Decadal Change in Tribal Access to Cultivated Land, 2000-2010
Computed from different rounds of NSSO
The situation exemplified above is quite interesting because it shows that the rate of growing landlessness amongst the agricultural population is much lower than in the case of land possessed. Of particular significance is that fact that Tripura and Sikkim have a decline in the number of persons who own no cultivated land. In these states there is a rise in small and marginal holdings and decline in medium and large holdings somewhere, pointing towards the redistribution of agricultural assets. The eight percent rise in marginal holdings in Tripura is also partly a result of its diligent implementation of the Forest Rights Act. In contrast, Meghalaya has seen a sharp rise in lack of access to agricultural land while in Arunachal the sharpening class divide within scheduled tribes is once again evident and the percentage of large and medium landholders have increased in equal or higher proportion to landless farmers. The same is true of Manipur where small and large landholdings have increased along with the number of landless people. This clearly implies a stark differentiation that is taking place within the tribals of the region.
URBANISATION AS DRIVER OF CHANGES
In order to understand the drivers of this change it is important to see how the structural changes within the north eastern states. The table below shows the relationship between the trends in employment in agriculture and allied sectors and the urbanisation of the region. See Table III alongside.
Decadal Changes in Total Agricultural Employment and Urbanisation, 2001-2011
Decadal Growth in Urban Population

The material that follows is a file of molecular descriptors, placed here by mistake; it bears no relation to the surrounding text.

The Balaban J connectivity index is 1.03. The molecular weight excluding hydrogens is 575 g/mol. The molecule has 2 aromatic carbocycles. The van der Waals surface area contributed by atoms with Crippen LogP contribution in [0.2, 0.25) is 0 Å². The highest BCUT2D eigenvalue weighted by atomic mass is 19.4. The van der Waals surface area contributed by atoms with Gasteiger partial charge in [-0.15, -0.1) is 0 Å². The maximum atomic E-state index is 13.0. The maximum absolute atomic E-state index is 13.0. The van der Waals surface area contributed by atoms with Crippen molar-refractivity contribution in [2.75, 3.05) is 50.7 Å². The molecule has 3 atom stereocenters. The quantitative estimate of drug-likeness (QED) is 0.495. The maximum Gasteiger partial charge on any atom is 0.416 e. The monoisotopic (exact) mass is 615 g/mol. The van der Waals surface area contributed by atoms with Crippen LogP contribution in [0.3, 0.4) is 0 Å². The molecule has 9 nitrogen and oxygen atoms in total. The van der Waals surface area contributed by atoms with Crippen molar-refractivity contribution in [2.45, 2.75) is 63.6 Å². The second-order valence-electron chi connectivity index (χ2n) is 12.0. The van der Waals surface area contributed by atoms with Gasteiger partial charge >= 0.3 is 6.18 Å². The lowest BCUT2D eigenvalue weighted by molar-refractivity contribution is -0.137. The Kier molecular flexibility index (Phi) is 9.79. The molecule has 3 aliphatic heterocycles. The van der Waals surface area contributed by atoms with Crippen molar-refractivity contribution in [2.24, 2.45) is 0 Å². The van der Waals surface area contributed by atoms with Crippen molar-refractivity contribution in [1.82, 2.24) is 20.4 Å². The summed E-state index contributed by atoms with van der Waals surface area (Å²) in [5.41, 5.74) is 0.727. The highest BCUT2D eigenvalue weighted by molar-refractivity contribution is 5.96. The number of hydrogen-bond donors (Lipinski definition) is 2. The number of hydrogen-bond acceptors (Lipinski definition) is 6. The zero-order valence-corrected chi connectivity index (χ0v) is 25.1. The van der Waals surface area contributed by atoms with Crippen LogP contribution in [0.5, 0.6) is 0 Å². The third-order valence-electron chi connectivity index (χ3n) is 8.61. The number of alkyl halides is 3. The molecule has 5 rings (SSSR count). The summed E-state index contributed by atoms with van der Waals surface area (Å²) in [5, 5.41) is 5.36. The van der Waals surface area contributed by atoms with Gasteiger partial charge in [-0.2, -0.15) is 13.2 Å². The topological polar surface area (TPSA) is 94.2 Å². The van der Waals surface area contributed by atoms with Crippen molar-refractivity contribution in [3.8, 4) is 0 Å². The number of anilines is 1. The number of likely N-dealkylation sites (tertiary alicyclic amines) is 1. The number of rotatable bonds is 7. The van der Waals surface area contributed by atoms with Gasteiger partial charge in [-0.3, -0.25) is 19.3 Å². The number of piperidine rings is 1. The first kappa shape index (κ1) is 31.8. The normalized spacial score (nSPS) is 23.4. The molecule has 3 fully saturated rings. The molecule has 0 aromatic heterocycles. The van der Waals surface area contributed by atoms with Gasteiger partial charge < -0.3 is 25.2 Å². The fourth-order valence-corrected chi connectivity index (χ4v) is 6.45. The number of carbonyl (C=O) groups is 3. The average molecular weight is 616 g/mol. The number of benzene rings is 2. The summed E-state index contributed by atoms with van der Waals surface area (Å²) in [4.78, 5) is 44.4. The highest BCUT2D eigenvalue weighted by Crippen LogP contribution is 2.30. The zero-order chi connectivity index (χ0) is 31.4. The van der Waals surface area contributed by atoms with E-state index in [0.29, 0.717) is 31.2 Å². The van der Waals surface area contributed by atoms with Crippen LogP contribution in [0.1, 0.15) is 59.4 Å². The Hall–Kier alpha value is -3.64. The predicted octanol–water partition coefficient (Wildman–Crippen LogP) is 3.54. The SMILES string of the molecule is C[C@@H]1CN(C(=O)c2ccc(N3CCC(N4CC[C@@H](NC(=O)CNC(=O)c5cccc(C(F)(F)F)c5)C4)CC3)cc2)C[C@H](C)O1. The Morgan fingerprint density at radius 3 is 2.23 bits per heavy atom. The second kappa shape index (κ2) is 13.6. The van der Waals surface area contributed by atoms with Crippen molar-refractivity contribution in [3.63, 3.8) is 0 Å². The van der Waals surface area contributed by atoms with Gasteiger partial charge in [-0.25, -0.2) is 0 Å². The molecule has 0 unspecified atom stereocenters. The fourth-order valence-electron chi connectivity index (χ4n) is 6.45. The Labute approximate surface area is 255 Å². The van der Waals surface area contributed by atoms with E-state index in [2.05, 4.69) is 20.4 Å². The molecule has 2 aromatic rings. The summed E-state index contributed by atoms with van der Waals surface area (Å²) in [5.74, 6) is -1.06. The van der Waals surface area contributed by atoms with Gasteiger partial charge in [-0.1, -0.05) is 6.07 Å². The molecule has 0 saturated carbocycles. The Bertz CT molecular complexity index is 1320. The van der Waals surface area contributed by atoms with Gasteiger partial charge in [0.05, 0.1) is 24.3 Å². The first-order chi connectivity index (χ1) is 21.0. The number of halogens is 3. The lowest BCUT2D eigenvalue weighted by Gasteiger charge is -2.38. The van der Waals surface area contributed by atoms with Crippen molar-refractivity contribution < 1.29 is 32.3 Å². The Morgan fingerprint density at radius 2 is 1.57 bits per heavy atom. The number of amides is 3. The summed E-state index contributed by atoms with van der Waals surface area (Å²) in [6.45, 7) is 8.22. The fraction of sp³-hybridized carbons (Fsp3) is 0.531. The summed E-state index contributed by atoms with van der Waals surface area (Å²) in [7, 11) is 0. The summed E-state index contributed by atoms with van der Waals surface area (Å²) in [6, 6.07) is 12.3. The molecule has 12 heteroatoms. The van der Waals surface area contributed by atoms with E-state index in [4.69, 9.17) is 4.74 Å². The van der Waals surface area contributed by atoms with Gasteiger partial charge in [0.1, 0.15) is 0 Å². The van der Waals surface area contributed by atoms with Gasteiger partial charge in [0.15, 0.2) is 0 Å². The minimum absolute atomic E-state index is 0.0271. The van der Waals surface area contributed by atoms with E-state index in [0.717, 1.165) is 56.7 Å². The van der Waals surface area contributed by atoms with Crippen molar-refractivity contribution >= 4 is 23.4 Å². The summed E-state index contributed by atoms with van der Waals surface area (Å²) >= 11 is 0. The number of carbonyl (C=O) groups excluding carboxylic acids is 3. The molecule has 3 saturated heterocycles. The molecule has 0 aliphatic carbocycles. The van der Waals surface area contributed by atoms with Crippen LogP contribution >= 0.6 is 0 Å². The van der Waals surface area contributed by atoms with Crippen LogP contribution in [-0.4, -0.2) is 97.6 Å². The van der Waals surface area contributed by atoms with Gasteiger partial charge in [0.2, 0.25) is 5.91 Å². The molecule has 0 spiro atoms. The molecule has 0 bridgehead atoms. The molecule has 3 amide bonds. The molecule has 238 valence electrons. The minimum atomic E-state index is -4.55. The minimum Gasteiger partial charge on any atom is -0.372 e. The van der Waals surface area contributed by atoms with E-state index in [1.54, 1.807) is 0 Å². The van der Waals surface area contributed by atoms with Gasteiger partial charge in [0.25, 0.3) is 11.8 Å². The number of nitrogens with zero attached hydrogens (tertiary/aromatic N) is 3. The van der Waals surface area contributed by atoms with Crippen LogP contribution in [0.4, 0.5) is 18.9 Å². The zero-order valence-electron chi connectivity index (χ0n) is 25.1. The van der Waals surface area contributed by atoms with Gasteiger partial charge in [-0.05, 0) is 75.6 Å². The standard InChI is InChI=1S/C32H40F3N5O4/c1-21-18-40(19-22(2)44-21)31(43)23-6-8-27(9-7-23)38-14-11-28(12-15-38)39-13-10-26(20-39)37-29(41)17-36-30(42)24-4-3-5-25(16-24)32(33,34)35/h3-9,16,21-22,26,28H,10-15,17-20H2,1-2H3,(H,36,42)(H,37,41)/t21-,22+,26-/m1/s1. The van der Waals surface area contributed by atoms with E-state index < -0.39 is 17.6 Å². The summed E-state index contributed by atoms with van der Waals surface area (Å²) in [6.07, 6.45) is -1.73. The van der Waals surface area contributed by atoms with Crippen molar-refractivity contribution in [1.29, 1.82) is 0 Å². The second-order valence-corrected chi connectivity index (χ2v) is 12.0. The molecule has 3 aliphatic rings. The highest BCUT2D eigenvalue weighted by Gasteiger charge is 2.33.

Calculated from PCA, Census 2001 and 2011
The Census of India 2011 shows that the workforce of the region is depending less and less on agriculture in both main and marginal work. Though this conforms to the all-India trend, this pattern appears more intense amongst the tribals of the north east as compared to the rest of the regions. The table below shows that the rate of urbanisation in all states except Meghalaya, Arunachal and Assam significantly higher than the all-India average. As mentioned earlier, there seems to be a consolidation of larger landholdings in the two states of Meghalaya and Arunachal. The high decadal growth in urban population is, however, not uniform in terms of its relationship with the decline in agricultural employment especially in states like Manipur where the rate of decline in agricultural work is lower than the all India average but the rate of urbanisation is higher. This is accompanied by the secular and high rates of decline in marginal agricultural work reflecting the agrarian crisis in the region. This is accompanied by the increase in the rates of main and marginal workers in the urban areas in the entire region. However, data from the NSSO suggest that there has been a significant decrease in the character of wage and regular employment and a significant increase in self- employment and casual work in the region. This is accompanied by an exponential growth in service sectors and slower growth rates in manufacturing, thus indicating a displacement of work from productive to non-productive activities that may not be leading to the long term overall development of the region.
Thus preliminary trends in the region show that the push out of agriculture amongst tribals may be much higher in the North East than in other regions. It remains to be seen whether this is leading to any social imbalances where the lower and labouring tribal people have got adversely integrated into the macro trends affecting the scheduled tribes of the country. The deepening regional inequities need to be analysed by the democratic forces in order to intensify the processes of class struggle in the region.